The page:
Protesters flood Washington for women’s march against Trump
Protesters gather on the National Mall for the Women’s March on Washington during the first full day of Donald Trump’s presidency, Saturday, Jan. 21, 2017 in Washington. (AP Photo/John Minchillo)
LONDON/WASHINGTON: Protesters flood Washington for women’s march against Trump
LONDON/WASHINGTON: Tens of thousands of people took to the streets of London, Paris and other cities across the world chanting “dump Trump” in solidarity with US protesters, a day after America’s new president was inaugurated.
Large crowds of women, many wearing bright pink knit hats, poured into downtown Washington by bus, train and car on Saturday for a march in opposition to US President Donald Trump only a day after the Republican took office.
Trump has angered many liberal Americans with comments seen as demeaning to women, Mexicans and Muslims, and worried some abroad with his inaugural vow on Friday to put “America First” in his decision making.
In London, a largely female crowd, which also had many men and children, packed a Trafalgar Square rally in solidarity with women-led demonstrations throughout the US.
“Our Rights Are Not For Grabs — Neither Are We” were among the banners held aloft, along with “We shall overcomb” and “Make bigotry wrong again.”
Hannah Bryant, a 34-year-old museum worker, brought her four-year-old daughter — both of them wearing the bright pink hats worn by US demonstrators.
“I’ve been teaching her about equality and prejudice,” she said.
“It’s a feeling of solidarity — not in our name,” said Jill Pickering, a 56-year-old American student. “I’m angry — I didn’t vote for Trump.”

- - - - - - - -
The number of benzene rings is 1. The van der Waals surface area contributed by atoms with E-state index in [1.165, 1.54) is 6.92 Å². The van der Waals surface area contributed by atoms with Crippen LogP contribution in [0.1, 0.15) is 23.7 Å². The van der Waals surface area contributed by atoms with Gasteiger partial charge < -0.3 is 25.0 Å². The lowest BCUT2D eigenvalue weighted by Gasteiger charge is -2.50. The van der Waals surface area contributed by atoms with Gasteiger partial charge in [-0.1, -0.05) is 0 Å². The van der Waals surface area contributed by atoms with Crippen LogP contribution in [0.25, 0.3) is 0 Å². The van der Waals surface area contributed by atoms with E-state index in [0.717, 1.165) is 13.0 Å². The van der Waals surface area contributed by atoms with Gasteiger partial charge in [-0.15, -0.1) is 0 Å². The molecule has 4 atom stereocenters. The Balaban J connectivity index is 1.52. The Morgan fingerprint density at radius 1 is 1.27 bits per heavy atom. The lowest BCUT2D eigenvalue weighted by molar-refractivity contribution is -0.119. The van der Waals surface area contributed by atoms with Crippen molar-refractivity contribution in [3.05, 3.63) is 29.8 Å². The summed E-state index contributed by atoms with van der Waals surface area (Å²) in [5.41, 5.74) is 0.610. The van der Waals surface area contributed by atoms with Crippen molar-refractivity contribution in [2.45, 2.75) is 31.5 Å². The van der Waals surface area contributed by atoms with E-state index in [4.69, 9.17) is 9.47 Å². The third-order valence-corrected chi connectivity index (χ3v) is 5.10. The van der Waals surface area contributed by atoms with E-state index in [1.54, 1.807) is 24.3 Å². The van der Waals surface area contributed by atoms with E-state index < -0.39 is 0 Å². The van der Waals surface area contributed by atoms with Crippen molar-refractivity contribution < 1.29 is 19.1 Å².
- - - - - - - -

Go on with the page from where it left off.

Organizers said 100,000 attended the London march, although there was no independent verification as police do not give an estimate.
In Paris, at least 2,000 people gathered near the Eiffel Tower, holding up banners that read “liberty, equality, sorority,” in a reference to France’s national motto.
“I am here for women and for all minorities because Trump is a threat to all humanity,” said a US national Kendra Wergin, who is in her mid-30s.
Andreia Rossi, a 39-year-old Brazilian, told AFP she was taking part “because I am a woman, but also because I want to protest against everything Trump represents.”
She added: “It’s very dangerous, he has lied to all those who voted for him, and that can happen in France too.”
Right-wing populists and nationalist groups in France and elsewhere in Europe have been emboldened by Trump’s victory as well as by Britain’s vote last year to leave the European Union.
While Trump won 42 percent of the women’s vote in the US, many worry that gender rights and other progress on women’s health, contraception and abortion could be chipped away.
In Barcelona, Rome, Amsterdam and Geneva too, protesters were enraged by Trump’s derogatory remarks on women.
“We are here for women and for human rights,” one of a large contingent of American expatriate women told SkyTG24 news channel in Rome.
“This American says Trump go back to your own planet,” read a placard brandished by a protester.
“We must defend democratic values,” said Karen Olson, who organized the Swiss march, as motorists driving by honked their horns in support.
“When injustice becomes law, resistance becomes duty,” read a banner held up by a Barcelona protester.
“Make America sane again,” read a banner in Amsterdam.
In Budapest, up to 400 people gathered in solidarity with the Washington marchers.
“Bridges not walls,” read one of their banners, a reference to Trump’s threat to build a wall separating the US from Mexico to stop migrants from entering the country — and to have Mexico pay for it.
In Berlin, hundreds rallied in front of the US Embassy, chanting pro-migrant slogans in a nation that welcomed nearly a million people fleeing war and poverty in 2015.
“No hate, no fear, immigrants are welcome here,” they cried.
In Prague, protest organizer Johanna Nejedlova branded Trump’s rhetoric “hateful.”